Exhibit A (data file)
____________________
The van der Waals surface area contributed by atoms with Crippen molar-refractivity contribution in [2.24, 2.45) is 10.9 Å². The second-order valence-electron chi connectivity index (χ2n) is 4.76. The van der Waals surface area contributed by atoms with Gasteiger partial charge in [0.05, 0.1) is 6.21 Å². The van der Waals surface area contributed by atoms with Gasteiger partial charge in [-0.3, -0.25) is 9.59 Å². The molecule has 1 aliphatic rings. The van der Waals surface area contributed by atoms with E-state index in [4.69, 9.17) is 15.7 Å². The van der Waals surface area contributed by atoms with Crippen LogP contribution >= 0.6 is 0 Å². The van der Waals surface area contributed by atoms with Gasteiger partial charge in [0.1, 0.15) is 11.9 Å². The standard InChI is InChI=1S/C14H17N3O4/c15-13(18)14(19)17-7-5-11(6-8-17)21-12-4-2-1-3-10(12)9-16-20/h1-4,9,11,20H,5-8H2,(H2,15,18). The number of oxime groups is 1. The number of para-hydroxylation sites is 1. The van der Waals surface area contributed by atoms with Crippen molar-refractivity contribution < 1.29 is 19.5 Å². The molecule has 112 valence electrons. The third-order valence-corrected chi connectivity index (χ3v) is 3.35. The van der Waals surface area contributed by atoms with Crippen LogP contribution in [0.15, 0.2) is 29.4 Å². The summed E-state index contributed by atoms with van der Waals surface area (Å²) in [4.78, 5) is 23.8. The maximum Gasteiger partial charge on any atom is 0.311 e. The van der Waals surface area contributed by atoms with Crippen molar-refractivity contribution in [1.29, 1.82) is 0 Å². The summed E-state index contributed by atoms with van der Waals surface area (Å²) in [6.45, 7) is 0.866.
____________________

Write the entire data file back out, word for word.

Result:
The van der Waals surface area contributed by atoms with Crippen molar-refractivity contribution in [2.24, 2.45) is 10.9 Å². The second-order valence-electron chi connectivity index (χ2n) is 4.76. The van der Waals surface area contributed by atoms with Gasteiger partial charge in [0.05, 0.1) is 6.21 Å². The van der Waals surface area contributed by atoms with Gasteiger partial charge in [-0.3, -0.25) is 9.59 Å². The molecule has 1 aliphatic rings. The van der Waals surface area contributed by atoms with E-state index in [4.69, 9.17) is 15.7 Å². The van der Waals surface area contributed by atoms with Crippen LogP contribution >= 0.6 is 0 Å². The van der Waals surface area contributed by atoms with Gasteiger partial charge in [0.1, 0.15) is 11.9 Å². The standard InChI is InChI=1S/C14H17N3O4/c15-13(18)14(19)17-7-5-11(6-8-17)21-12-4-2-1-3-10(12)9-16-20/h1-4,9,11,20H,5-8H2,(H2,15,18). The number of oxime groups is 1. The number of para-hydroxylation sites is 1. The van der Waals surface area contributed by atoms with Crippen molar-refractivity contribution < 1.29 is 19.5 Å². The molecule has 112 valence electrons. The third-order valence-corrected chi connectivity index (χ3v) is 3.35. The van der Waals surface area contributed by atoms with Crippen LogP contribution in [0.15, 0.2) is 29.4 Å². The summed E-state index contributed by atoms with van der Waals surface area (Å²) in [4.78, 5) is 23.8. The maximum Gasteiger partial charge on any atom is 0.311 e. The van der Waals surface area contributed by atoms with Crippen molar-refractivity contribution in [1.29, 1.82) is 0 Å². The summed E-state index contributed by atoms with van der Waals surface area (Å²) in [6.45, 7) is 0.866.